‘Tea is a wonderful reminder of home even if it is an awful cliché’

Generation Emigration ‘Ireland and Me’ competition entry: Niall McArdle, Ontario, Canada

Niall McArdle: ‘I have become the emigrant version of the old biddy who reads the death notices; instead of looking to see who died this week, I’m looking to see who left.’

Niall McArdle: ‘I have become the emigrant version of the old biddy who reads the death notices; instead of looking to see who died this week, I’m looking to see who left.’

 

I have a stash of Barry’s Tea recently brought to me from the old country. It’s a special treat to sip it while looking at the snow falling outside. You can actually buy it in shops in Canada but getting it that way feels wrong. It’s too easy; drinking it wouldn’t have the same sense of occasion.

For years I’d actually almost forgotten how much I missed Barry’s Tea until I heard it mentioned on, of all things, Boardwalk Empire. The tea is a wonderful reminder of home even if it is an awful cliche.

Then again, more than ten years gone I myself am an awful cliche: the Despondent Exile. I prick up my ears when I hear an Irish accent, and people I might not otherwise give a second glance have to suffer my persistent cloying attention as I press them for information about anything at all as long as it’s to do with “home”: where they’re from back home; the weather back home; do they get to go back home often?

A few weeks ago I went to see an Irish show that was touring Canada - Echoes of Erin - put on by Comhaltas Ceoltóirí Éireann. It was very good: there was ceol, caint agus craic, but let’s be honest, if I was still living in Dublin it’s the sort of thing I’d run a mile from.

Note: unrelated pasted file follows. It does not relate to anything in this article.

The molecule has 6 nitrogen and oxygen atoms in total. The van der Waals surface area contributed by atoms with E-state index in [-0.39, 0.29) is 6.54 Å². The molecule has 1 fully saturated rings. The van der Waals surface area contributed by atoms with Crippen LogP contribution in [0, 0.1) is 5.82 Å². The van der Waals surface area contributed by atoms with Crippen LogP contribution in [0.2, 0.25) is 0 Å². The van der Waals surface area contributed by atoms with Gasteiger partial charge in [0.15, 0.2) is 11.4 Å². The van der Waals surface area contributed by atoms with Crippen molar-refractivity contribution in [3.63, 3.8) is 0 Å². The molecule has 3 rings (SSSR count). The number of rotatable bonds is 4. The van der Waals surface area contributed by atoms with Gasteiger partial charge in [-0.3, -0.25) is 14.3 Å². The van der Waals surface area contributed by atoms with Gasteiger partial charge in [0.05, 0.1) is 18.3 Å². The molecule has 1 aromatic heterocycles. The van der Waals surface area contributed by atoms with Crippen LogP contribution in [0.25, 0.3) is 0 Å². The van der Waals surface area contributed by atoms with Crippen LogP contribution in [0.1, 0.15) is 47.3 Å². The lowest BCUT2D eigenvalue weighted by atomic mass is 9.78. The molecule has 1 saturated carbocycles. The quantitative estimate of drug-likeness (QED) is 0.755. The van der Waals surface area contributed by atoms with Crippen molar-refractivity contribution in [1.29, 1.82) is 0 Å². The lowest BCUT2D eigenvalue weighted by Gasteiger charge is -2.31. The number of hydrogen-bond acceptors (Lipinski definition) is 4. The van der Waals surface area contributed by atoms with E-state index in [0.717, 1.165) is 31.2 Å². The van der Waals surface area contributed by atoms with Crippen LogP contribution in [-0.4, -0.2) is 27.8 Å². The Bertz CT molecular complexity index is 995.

During the intermission I sidled up to the tour manager just so I could hear his voice. He was from Drogheda. The musicians and dancers were from tiny villages I’d never heard of. When I told him I was from Dublin he said “so’s our sound guy”, and sure enough, I went looking for him.

I don’t think of myself as an immigrant in Canada; I am an emigrant out of Ireland. I know that is a failure on my part. I stubbornly refuse to fit in and fully assimilate. Then again, how can I when people still struggle to pronounce my name? “Nails” could be an excellent moniker for a heavy from Love/Hate, but it just doesn’t suit me.

I swore I would never become this dreadful version of myself that I have become; a stodgy middle-aged Dubliner adrift in the world, forever looking back. I have a growing addiction to stories in Generation Emigration. I have become the emigrant version of the old biddy who reads the death notices; instead of looking to see who died this week, I’m looking to see who left this week.

So yes, Ireland, especially Dublin, will always be where I’m from. The awful stink of Booterstown at low tide is the last thing I thought I would miss about the place, but it’s the first thing I think about when I think about home.

And the Pigeon House, of course. I’d cut down a hundred crosses on Carrauntoohil, as long as I could keep those two hideous red and white striped chimneys. They are my emblems of home.

This article was received as an entry into the Generation Emgiration 'Ireland and Me' competition. To be in with a chance of winning a hamper of Irish goodies, email your piece about your relationship with the old country in under 500 words, with a pic, before this Friday December 5th to emigration@irishtimes.com.

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